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I administer a 3 stooges environment. Linux server hardware, Windows Server VMs, Mac clients.

My Mac clients RDC to a Windows 2008R2, each client has their own USB printer. The USB printer is forwarded to the RDC server. Currently we have a mix of printers and headaches all over the place. I'm wondering if anyone out there has a similar Windows/Apple mix and what printer they have running locally.

Alternatively, my suggestion was to purchase ultra cheap network printers and install directly to the Windows Server 2008. The environment is a store, sales reps have customers sit in a cozy environment and each rep wants their own printer.

Recommendations?

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Each rep wants their own printer.... bangs head on desk –  SpacemanSpiff Jan 11 '12 at 17:47
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@SpacemanSpiff To be fair, if they are good sales guys and they make the company money, I'd give them their own printer too. But I would make sure that every single printer was identical ;) –  Mark Henderson Jan 11 '12 at 19:44
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Love the Three Stooges comment... –  Mei Jan 12 '12 at 15:27
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Of course they want their own printers. Because walking is hard. –  Bart Silverstrim Jan 16 '12 at 17:51
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I can't offer a solution to your problem, but I can offer recommendations to fine yet reasonably-priced liquor.... You deserve it. –  gWaldo Jan 17 '12 at 2:59

5 Answers 5

up vote 16 down vote accepted

My Mac clients RDC to a Windows 2008R2, each client has their own USB printer....each rep wants their own printer.

For the love of $DIETY, do not allow this to happen on your watch. Here's why. In our environment we have between 350 and 400 workstations. We have about 220 devices that have printing functionality. About 90 of the these devices are tried and true business line HP LaserJets (recommended and supported to a degree by IT). The rest are a complete menagerie of different models, make and quality. A lot of these devices are COTS all-in-one "Costco-special" devices. A lot of of them are entry level SOHO printers and MFDs. A lot of them are a wide variety of copiers. Largely people have pretty much been able to get what they want.

These devices (and this kind of setup - which it sounds like you're leaning toward) is incredibly resource consuming to manage. One just because of the sheer variety and two because locally attached COTS devices suck. For the amount of time (read as: money) staff has put in trying to cajoling these devices to work we could of easily replaced most of them with a more appropriate business line product.


Some general advice:

  • Standardize your printers. You should at most support only a half-dozen or so different models (something like the following list). Pick models based upon durability reviews, availability of support (both in terms of hardware and software drivers), degree of network management, consistency in both the push button menu interface and any web-based management, available utilities (e.g., JetAdmin), price of consumables, degree of modularity regarding replacement parts, availability of security features (secure erase, etc.) and last but not least IPv6 compatibility. Here's a sample list - something like should satisfy most of your use cases.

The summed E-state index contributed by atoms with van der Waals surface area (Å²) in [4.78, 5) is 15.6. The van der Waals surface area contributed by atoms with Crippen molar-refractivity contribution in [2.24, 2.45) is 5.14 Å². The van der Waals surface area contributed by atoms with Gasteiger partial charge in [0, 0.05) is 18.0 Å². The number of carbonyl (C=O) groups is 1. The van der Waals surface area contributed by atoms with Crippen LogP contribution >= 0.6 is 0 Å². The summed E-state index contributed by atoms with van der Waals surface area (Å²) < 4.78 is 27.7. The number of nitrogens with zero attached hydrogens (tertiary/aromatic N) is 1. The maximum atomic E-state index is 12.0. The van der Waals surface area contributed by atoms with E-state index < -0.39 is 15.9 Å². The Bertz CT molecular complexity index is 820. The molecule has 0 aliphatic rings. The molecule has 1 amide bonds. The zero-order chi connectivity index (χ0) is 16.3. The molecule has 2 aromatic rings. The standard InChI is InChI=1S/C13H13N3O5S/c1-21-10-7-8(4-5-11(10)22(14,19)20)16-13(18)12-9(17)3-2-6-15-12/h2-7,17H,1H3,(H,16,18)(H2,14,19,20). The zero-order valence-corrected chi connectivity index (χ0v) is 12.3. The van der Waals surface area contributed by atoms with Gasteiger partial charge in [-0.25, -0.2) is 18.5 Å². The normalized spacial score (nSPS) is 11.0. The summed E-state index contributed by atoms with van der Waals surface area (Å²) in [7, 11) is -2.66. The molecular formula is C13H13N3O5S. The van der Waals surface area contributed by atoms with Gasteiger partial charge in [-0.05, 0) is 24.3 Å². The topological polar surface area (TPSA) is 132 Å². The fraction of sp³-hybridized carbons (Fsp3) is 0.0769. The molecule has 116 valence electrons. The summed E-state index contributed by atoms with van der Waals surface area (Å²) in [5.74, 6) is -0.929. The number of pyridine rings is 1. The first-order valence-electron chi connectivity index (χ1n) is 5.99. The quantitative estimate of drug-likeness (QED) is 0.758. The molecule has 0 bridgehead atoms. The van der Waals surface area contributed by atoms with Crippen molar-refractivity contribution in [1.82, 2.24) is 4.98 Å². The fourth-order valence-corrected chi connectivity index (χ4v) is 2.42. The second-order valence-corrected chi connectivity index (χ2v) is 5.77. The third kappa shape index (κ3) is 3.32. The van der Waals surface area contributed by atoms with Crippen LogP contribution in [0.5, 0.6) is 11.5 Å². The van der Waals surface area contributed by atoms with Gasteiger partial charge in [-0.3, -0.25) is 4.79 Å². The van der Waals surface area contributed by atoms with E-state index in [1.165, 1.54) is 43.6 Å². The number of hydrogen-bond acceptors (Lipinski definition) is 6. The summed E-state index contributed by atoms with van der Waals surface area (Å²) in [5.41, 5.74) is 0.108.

• Entry level desktop model,
    • Entry level multifunction device,
    • Mid-grade multifunction device
    • Mid-grade black and white printer
    • Mid-grade black/white and color
    • High end black/white and color printer

  • Buy a support contract with each printer from a local contractor (or the manufacturer if their response time and price is reasonable) that specializes in office printers, copiers, etc. These devices are very complicated and if they need anything more than a fresh toner cartridge you are time and money ahead by having an expert service them.
  • If your budget allows it, keep a spare or two on hand. People come to rely on printing as an integral part of their workflow (this is exactly why you don't want them to rely on a COTS printer). If it breaks and you have to wait two days (or two weeks!) for a tech, you'll look like a hero when you show up with a loaner in 15 minutes.
  • Centralize your print queue management. You want to spend the least amount of time configuring client-side printing settings as possible. You're in a difficult spot because you're going to have to integrate your Mac OS X clients with your Windows Server environment (a quick google says this is possible). Baring that - build a CUPS print server and have it manage all of the print queues. CUPS is pretty well documented, widely implemented and well supported by most "Real Printers".
  • If at all possible deploy/map/$VERB_OF_OS_VENDER'S_CHOICE your printers using some sort of centralized management utility. GPOs are the standard way to do this in the Windows world, Puppet or some other configuration management software comes to mind for Linux and Unix. Again the idea is to minimize the time spent configuring client side printing settings.
  • Ensure that your print queues have names that are relevant to users. No one knows where the HP45000dn is, but everyone knows where admin_bw is located.
  • Have proper A/PTR records for the printers - why record all of their statically assigned addresses in an Excel document when DNS can do this for you?
  • Be wary of architecture compatibility issues with drivers. If you run a mixed 32bit/64bit environment this can really bite you. If clients pull the wrong drivers they have the potential to crash the print spooler service on the server - killing printing for everyone. You then are tasked with trying to find which profile (or /home in OS X) has the incompatible driver, this is not trivial as the Event Log will just give you a "the spooler has crashed" error.
  • HP's Universal Driver is a great idea... one driver to rule them all! It fits with the System Administrator's mantra of "Centralize, Simplify, and Automate". But a word of a caution, it is not as Universal as advertised. Be careful using it with SOHO or COTS printers. They are not as well supported as HP claims. (This is just another reason to not use SOHO/COTS printers in a business setting)